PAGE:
In December 2011, a young man arrived in Hout Bay in search of a new beginning.
Like thousands of others from his native Eastern Cape, Anda Lubelwana had come to Cape Town in search of work, and with assistance of his cousin Joyce, he set about establishing a new life in Imizamo Yethu.
Having settled in, he began to notice that running was a favourite pastime of Hout Bay residents. He had always loved running as a youth, although by his own admission he had never taken it that seriously. Nevertheless, he was inspired to take up the sport despite never having had any formal coaching, let alone running shoes and other required kit.
Sporting broken formal shoes and long chino pants, he took to the streets before sunrise and after work, covering up to 32km each week day and another 40km on Sundays. The diminutive man may not have looked like an athlete, but the work he was putting in would have put many a professional road runner to shame.
As a runner himself, Hout Bay resident Charl van der Spuy could not help but be intrigued by this figure he saw tackling the roads each day. It was immediately clear that this young man “had” something in terms of his talent, but his attire needed to be addressed.
After approaching Mr Lubelwana, he pledged to help and organised him several pairs of running shoes, some of which were sponsored by New Balance. A friend also helped him join the Hout Bay Harriers running club.
Belonging to a registered club allowed Mr Lubelwana to enter world-famous events like the Two Oceans Marathon and Cape Town Marathon, and in his first Two Oceans he came in at an impressive time of three hours fifteen minutes. In 2014, two days before his second Two Oceans, his shack burnt down and he was struck with a debilitating stomach bug. While his time of four hours was some way off his 2013 performance, the fact that he still participated under these circumstances showed his commitment and determination to succeed in top-level competition.
There was a sense that it was only a matter of time before Mr Lubelwana would cast his eye towards the legendary Comrades Marathon, South African long distance running’s Holy Grail. And so it was that in 2016 he ventured to KwaZulu-Natal.
“I came in at 6:40, and placed 158th overall. I was exhausted, it was difficult, but I also felt that this was something I could do and compete with the best runners,” the quiet and affable 31-year-old told the Sentinel.
“I was in the first bunch (of runners) until about 68km before I dropped back. I also knew that I hadn’t trained properly.”
And so in the months leading up to this year’s Comrades on Sunday June 4 Mr Lubelwana stepped up his game. He covered an astonishing average of 52km a day, rising in the dark to train and returning home well after 7pm.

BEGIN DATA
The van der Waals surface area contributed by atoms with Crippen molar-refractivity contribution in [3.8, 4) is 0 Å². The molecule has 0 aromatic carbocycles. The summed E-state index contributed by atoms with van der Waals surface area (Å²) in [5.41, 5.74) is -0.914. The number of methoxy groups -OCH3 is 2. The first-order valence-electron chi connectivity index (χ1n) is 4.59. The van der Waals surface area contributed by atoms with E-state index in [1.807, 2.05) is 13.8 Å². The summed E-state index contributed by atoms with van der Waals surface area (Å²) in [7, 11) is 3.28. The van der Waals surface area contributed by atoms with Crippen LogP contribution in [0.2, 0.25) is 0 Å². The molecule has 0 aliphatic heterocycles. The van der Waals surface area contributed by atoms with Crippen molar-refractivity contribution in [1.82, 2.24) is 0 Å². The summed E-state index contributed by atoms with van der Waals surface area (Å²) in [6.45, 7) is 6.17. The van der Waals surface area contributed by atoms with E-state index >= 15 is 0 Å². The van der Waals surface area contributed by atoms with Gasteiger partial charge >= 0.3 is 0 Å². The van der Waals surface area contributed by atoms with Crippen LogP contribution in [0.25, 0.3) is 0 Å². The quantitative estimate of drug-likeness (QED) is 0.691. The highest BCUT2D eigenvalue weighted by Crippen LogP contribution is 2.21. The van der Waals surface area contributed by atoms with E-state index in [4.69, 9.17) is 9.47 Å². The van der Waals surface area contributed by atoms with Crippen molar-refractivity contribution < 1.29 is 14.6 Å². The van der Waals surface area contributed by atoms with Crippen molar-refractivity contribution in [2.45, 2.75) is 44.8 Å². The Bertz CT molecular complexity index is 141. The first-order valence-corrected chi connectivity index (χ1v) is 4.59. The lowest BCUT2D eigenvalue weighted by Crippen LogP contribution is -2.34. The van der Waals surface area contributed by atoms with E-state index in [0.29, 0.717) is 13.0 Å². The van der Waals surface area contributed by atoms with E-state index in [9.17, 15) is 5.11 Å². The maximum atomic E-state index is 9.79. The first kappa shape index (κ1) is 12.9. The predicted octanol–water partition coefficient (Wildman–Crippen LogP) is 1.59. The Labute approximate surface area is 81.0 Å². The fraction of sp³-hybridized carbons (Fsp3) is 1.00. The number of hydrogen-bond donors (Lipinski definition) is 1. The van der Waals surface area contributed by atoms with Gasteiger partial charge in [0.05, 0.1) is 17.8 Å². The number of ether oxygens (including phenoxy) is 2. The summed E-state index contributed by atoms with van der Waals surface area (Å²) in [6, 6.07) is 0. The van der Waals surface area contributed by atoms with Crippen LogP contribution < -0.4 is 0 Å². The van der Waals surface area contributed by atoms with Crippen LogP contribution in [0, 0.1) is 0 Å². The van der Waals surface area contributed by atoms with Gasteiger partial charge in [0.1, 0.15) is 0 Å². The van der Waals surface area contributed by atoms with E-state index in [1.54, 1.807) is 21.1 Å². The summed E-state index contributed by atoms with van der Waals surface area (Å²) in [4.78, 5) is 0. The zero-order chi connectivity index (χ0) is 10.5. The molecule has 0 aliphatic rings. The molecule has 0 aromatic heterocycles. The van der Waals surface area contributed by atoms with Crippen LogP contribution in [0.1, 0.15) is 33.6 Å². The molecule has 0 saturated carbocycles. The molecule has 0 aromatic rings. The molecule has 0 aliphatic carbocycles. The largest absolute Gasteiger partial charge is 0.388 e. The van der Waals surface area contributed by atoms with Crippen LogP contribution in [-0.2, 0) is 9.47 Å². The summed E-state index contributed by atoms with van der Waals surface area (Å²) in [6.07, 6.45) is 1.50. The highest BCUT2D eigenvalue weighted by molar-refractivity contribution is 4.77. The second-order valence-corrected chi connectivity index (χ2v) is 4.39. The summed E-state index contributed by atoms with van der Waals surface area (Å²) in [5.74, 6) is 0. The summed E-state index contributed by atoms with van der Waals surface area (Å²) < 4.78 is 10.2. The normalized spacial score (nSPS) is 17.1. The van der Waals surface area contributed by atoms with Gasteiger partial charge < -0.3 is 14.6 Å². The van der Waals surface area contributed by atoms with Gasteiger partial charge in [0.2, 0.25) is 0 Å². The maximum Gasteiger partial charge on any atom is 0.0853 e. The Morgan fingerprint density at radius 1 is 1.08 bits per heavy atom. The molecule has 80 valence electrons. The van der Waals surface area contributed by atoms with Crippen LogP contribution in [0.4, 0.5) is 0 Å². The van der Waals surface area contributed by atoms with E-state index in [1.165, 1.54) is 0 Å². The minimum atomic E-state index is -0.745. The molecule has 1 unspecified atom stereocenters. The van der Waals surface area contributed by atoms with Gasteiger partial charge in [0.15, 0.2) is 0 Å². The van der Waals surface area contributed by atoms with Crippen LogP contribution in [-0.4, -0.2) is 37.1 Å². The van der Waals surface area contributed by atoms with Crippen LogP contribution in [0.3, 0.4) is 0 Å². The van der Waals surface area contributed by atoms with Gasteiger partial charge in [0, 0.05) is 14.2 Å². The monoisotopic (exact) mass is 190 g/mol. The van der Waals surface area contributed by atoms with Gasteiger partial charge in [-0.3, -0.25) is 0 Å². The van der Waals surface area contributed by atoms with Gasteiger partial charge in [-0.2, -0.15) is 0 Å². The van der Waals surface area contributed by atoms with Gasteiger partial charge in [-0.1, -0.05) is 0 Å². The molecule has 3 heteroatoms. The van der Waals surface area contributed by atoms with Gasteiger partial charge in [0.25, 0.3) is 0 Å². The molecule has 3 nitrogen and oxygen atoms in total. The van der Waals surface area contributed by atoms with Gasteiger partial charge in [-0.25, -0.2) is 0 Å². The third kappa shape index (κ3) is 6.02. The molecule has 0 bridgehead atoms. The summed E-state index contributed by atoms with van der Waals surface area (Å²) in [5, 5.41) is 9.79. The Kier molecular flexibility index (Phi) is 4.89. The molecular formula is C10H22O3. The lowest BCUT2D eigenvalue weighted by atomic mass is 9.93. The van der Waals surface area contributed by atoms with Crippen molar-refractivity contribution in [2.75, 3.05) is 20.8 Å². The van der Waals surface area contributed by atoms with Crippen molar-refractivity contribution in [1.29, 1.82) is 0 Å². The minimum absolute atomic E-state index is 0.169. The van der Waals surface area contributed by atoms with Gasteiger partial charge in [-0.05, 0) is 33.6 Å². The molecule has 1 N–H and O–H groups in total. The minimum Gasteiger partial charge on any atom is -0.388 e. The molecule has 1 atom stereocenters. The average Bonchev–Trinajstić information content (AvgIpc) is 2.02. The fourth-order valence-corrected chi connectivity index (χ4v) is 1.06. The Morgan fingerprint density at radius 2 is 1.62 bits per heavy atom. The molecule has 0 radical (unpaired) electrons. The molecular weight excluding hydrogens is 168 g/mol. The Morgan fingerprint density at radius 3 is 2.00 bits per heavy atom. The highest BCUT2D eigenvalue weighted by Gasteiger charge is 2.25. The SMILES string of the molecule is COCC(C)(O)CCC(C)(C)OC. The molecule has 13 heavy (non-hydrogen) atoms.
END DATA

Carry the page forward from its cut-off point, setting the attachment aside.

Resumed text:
“Some people in IY said I was wasting my time, but I knew it would be worth it. Some friends joined me on my runs, and I was determined to succeed.”
On the day of the big race, he knew that he would put in a strong performance. “I felt good the moment we started. I was running with the leaders, and they were fast. Very fast. I was very sore, but I was able to keep up with them,” he
Back in Hout Bay, the Van der Spuy family was watching the race on television. “Suddenly we saw this little guy up with the leaders. ‘That’s Anda!’ I said. We couldn’t believe it,” said Charl van der Spuy’s wife Briony.
While Mr Lubelwana was unable to keep pace with the frontrunners, he eventually came in a very respectable 33rd in the men’s race.
Yet for Hout Bay’s latest rising star, this achievement is the tip of the iceberg. “I wanted number one or two, and I will be going for that next year.”
With his talents coming to the fore on the national stage, professional coaching could be seen as the next logical step in Mr Lubelwana’s development, but he insists he does not need any.
He believes his traditional diet of meat, vegetables and pap and a disciplined training regimen will be enough to see him through, and wants to show fans and critics, particularly in Imizamo Yethu, that a simple will to succeed can overcome the biggest odds.
“A lot of people are drinking in Imizamo Yethu, but I want to show people that a healthy lifestyle can help you achieve whatever you want to. Sport really can make a difference.”
Mr Lubelwana paid tribute to the Van der Spuy family for their assistance over the years, although Ms Van der Spuy insisted his success was all his own. “This is not about our help. We just want him to be the best he can be because he is such a good runner,” Briony said.
His cousin Joyce Lubelwana was also very proud of his achievements. “I cry with joy every time I see him run,” she said.
The kit issue remains problematic for the athlete, as the staggering distances he covers each day means that he goes through many pairs of Size 7 or 7-and-a-half running shoes a year. He is also in need of a good sports watch to measure his speed and distance.
“I want to be a professional runner one day, and my ultimate dream is to run in the Olympics one day. I am still young for a long distance runner, so I think I will get better with age.”
Those wishing to assist Mr Lubelwana’s with kit can call him on 079 266 7451 or Joyce Lubelwana on 083 942 6694.